On Trump’s Twitter and across some news platforms, stories reporting the growing economy under the current President are prevalent. The headlines and news stories sometimes focus on the increase in jobs and the lower unemployment rate while others state that these numbers point to consumer confidence or a boost in manufacturer sentiment. Most frequently these stories point to the stock market or S&P 500 Index. While many critics, media outlets, and politicians alike claim Trump is doing no better than Obama or other Presidents before him, there is one thing happening in the current market that certainly sticks out. For the first time since Dwight Eisenhower back in 1958, the S&P 500 will end positive for the months of April, May, June, and July during a year that features a midterm election.
The positive numbers during this period are a very rare sign of a bullish market, according to Jeffrey Saut, the Chief Investment Strategist at Raymond James. During both midterm elections that occurred in Eisenhower’s two terms as President, 1954 and 1958, the market saw an increase over these four months. In 1954, after the positive four months, the index saw a surge of 16.5% during the rest of the year. Similarly, in 1958, the index saw the same trend and surged more than 17%.
The trends similar to those witnessed during the Eisenhower years are being forecasted for the rest of 2018 by Saut. In his forecasts, he expects to see the S&P 500 top the 3000 mark, meaning a 7% growth during the remainder of the year. Also, like the Eisenhower era of index success, Saut expects that during August, the fund will have a slight decrease in the first week. Saut cites the current fault in the FANG stocks and the broken down small-cap stocks as the short term reason for this predicted drop in August. While his long-term outlook may be more divisive, his short-term view is shared by many experts as a result of disappointing returns from Netflix and Facebook in the final days of July.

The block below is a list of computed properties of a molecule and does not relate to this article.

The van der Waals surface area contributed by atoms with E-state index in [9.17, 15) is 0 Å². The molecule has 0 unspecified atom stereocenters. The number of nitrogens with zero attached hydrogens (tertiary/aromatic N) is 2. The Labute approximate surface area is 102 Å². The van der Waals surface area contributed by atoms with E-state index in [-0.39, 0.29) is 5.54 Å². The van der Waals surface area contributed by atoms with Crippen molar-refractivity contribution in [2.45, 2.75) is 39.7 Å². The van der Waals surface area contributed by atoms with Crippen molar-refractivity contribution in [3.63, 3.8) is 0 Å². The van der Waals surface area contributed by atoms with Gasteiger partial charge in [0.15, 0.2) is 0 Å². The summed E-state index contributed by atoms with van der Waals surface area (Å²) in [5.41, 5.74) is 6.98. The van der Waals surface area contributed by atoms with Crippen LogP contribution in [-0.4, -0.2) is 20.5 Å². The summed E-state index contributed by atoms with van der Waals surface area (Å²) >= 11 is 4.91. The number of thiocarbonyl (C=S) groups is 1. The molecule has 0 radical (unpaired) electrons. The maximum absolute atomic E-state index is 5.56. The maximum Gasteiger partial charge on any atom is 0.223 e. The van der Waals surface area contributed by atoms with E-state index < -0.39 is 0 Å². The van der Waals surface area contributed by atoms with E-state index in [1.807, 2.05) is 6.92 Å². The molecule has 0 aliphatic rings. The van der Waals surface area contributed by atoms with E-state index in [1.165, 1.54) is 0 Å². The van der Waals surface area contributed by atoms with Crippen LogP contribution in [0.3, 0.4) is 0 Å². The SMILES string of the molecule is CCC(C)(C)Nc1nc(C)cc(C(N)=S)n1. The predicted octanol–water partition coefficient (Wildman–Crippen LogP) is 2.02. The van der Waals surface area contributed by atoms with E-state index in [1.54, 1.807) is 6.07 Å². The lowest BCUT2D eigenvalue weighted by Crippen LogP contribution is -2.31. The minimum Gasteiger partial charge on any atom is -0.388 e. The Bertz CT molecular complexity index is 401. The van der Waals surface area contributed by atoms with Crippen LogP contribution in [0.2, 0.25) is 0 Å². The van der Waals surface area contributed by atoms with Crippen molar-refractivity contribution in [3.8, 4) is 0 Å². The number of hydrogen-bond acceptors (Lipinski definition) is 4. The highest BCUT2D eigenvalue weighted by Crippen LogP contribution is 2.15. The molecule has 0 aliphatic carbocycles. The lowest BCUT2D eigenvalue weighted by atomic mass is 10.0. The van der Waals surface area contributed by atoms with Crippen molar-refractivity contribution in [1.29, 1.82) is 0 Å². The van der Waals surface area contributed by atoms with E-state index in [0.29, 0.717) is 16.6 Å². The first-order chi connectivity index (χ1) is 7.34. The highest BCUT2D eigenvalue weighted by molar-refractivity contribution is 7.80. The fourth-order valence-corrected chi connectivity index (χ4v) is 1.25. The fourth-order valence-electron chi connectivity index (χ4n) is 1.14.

Despite the Facebook plummet and chaos, Saut remains confident. “While the money is coming out of the Facebooks and Twitters of the world, it is finding other ways to invest. A few years ago in the tech carnage, if Facebook would’ve coughed up a hairball like it did, the whole market would’ve imploded. And that just didn’t happen last week.”
Other experts agree on the valuation of the S&P 500 and market as a whole in August. Many forecast August to be a very volatile month because volatility traditionally picks up during this time of year. Historically, the average daily move in the S&P 500 during August is 0.6%, but during midterm election years, fluctuations increase, hitting an average daily change of 0.8%. In addition to these historical and somewhat expected daily changes Samuel Stovall, Chief Investment Strategist at CFRA, thinks that the continued trade tensions between the US, China, and Europe will increase the market’s volatility.